Miller willing to get his 'hands dirty'
When you play as effortlessly as David Miller in setting up the series-clinching four-wicket win for South Africa against New Zealand in the one-day Internationals (ODIs), and the 111-run victory for the VKB Knights against the Multiply Titans in a Momentum One Day Cup match, few observers would have thought the hard-hitting and successful South African middle-order batsman experienced some challenges along the way.
But the statistics underline that it was not always Miller time. He spent time on the substitute bench during his first five years and endured a torrid time occasionally, as he assembled 1 090 runs in 58 games at an average of 30.27, with seven half-centuries and no tons.
In his next 25 matches, the left-hander scored 1 130 runs and averaged 51.37. He hammered four centuries in that period of just more than two years.
Asked about his 104 off 100 for the Knights and his excellent average of 38.27 in 93 ODIs for South Africa, Miller said he changed his technique a few times since making his ODI debut for the Proteas against the West Indies in 2010.
“You have got to get your hands dirty and you have to improve,” said Miller about his career.
“If you don’t adjust your game to different conditions and adapt well (to meet the demands on different continents), you won’t have a long career in ODIs,” Miller said.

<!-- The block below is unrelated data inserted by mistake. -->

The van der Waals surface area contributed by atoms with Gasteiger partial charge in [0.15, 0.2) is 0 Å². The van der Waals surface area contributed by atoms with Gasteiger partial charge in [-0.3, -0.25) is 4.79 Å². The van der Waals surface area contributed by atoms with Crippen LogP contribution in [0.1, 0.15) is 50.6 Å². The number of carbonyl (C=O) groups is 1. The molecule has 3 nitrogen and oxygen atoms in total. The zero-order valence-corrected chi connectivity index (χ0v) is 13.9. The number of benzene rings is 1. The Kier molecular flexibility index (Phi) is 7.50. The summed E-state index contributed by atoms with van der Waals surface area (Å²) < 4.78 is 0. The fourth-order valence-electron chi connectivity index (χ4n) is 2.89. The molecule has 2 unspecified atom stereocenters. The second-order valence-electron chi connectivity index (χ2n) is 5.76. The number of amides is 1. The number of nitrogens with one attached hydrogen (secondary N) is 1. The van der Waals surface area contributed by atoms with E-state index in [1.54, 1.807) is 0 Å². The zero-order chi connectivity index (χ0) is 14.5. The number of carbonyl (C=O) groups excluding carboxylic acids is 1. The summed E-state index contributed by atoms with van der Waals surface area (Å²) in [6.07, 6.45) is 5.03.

India might be low and slow, while Australia might offer some bounce to the fast bowlers. In New Zealand, the conditions will be slower again and in England, the ball might swing. Your ability to adjust can determine whether you have a long career in ODIs or not.
It has been advantageous to Miller’s career that he played in the Indian Premier League and even captained the Kings XI Punjab.
He once smashed 101 off 38 balls, thanks partially to his ability to clear the ball to different areas of the ground.
Miller is not only a batsman who can hammer it over cow corner for sixes. He can clear the point, cover, extra cover, long off, long on and square leg boundaries with ease.
“In the T20s there are so many variables and you have to work out many things, like at which part of the over you have to attempt your boundaries,” Miller said.
The exposure to high-pressure situations in the Indian Premier League has given Miller more confidence, comfort and peace in the longer formats. It has assured him that there is more time available than you might think.
Miller’s name has been synonymous with the phrase: “If its’ in the arc, it’s out the park,” but that doesn’t necessarily mean he is a batsman who swipes or slogs.
And Miller is quick to underline that he likes to play proper cricket shots. His greatest strengths are not the lap-shots, sweeps, reverse sweeps or Dil-scoop, although he practices those shots.
“I like to play proper cricket shots and then use the power to clear the grounds,” he added.
In the series-deciding match at Auckland, Miller blasted 45 out of 62 in a partnership with Faf du Plessis to set up victory.
That innings and the time difference between New Zealand and South Africa actually had an impact on Miller in Kimberley.
He said he felt a bit tired during the first 40 runs of the century. But thereafter, he accelerated and comfortably completed his ton to set up the emphatic bonus-point win.